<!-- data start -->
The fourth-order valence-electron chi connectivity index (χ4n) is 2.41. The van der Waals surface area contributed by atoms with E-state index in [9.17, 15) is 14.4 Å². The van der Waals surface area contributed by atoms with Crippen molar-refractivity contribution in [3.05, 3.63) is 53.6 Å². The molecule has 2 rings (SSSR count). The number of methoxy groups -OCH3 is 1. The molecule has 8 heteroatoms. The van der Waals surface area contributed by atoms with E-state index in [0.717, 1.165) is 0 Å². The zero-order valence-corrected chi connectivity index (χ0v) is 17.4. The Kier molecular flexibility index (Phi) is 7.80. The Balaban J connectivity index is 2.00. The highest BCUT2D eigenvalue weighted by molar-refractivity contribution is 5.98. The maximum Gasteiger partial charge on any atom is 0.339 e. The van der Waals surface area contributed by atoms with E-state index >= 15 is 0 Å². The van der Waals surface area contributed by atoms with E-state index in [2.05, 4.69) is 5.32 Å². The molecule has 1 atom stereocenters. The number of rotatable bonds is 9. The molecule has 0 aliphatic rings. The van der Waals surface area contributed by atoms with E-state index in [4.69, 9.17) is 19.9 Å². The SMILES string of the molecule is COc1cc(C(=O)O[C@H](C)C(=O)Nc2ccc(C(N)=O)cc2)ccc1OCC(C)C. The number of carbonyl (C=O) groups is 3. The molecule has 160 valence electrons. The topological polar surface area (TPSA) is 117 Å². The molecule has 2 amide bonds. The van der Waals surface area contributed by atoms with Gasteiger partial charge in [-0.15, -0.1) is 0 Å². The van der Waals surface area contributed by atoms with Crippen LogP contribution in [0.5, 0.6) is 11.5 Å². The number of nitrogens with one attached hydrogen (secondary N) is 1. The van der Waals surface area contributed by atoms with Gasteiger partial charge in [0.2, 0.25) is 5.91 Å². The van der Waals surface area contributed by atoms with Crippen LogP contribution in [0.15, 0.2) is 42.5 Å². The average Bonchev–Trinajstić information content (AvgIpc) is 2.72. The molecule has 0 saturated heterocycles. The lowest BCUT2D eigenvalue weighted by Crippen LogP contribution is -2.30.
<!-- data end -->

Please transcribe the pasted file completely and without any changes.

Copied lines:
The fourth-order valence-electron chi connectivity index (χ4n) is 2.41. The van der Waals surface area contributed by atoms with E-state index in [9.17, 15) is 14.4 Å². The van der Waals surface area contributed by atoms with Crippen molar-refractivity contribution in [3.05, 3.63) is 53.6 Å². The molecule has 2 rings (SSSR count). The number of methoxy groups -OCH3 is 1. The molecule has 8 heteroatoms. The van der Waals surface area contributed by atoms with E-state index in [0.717, 1.165) is 0 Å². The zero-order valence-corrected chi connectivity index (χ0v) is 17.4. The Kier molecular flexibility index (Phi) is 7.80. The Balaban J connectivity index is 2.00. The highest BCUT2D eigenvalue weighted by molar-refractivity contribution is 5.98. The maximum Gasteiger partial charge on any atom is 0.339 e. The van der Waals surface area contributed by atoms with E-state index >= 15 is 0 Å². The van der Waals surface area contributed by atoms with E-state index in [2.05, 4.69) is 5.32 Å². The molecule has 1 atom stereocenters. The number of rotatable bonds is 9. The molecule has 0 aliphatic rings. The van der Waals surface area contributed by atoms with E-state index in [4.69, 9.17) is 19.9 Å². The SMILES string of the molecule is COc1cc(C(=O)O[C@H](C)C(=O)Nc2ccc(C(N)=O)cc2)ccc1OCC(C)C. The number of carbonyl (C=O) groups is 3. The molecule has 160 valence electrons. The topological polar surface area (TPSA) is 117 Å². The molecule has 2 amide bonds. The van der Waals surface area contributed by atoms with Gasteiger partial charge in [-0.15, -0.1) is 0 Å². The van der Waals surface area contributed by atoms with Crippen LogP contribution in [0.5, 0.6) is 11.5 Å². The number of nitrogens with one attached hydrogen (secondary N) is 1. The van der Waals surface area contributed by atoms with Gasteiger partial charge in [0.2, 0.25) is 5.91 Å². The van der Waals surface area contributed by atoms with Crippen LogP contribution in [0.15, 0.2) is 42.5 Å². The average Bonchev–Trinajstić information content (AvgIpc) is 2.72. The molecule has 0 saturated heterocycles. The lowest BCUT2D eigenvalue weighted by Crippen LogP contribution is -2.30.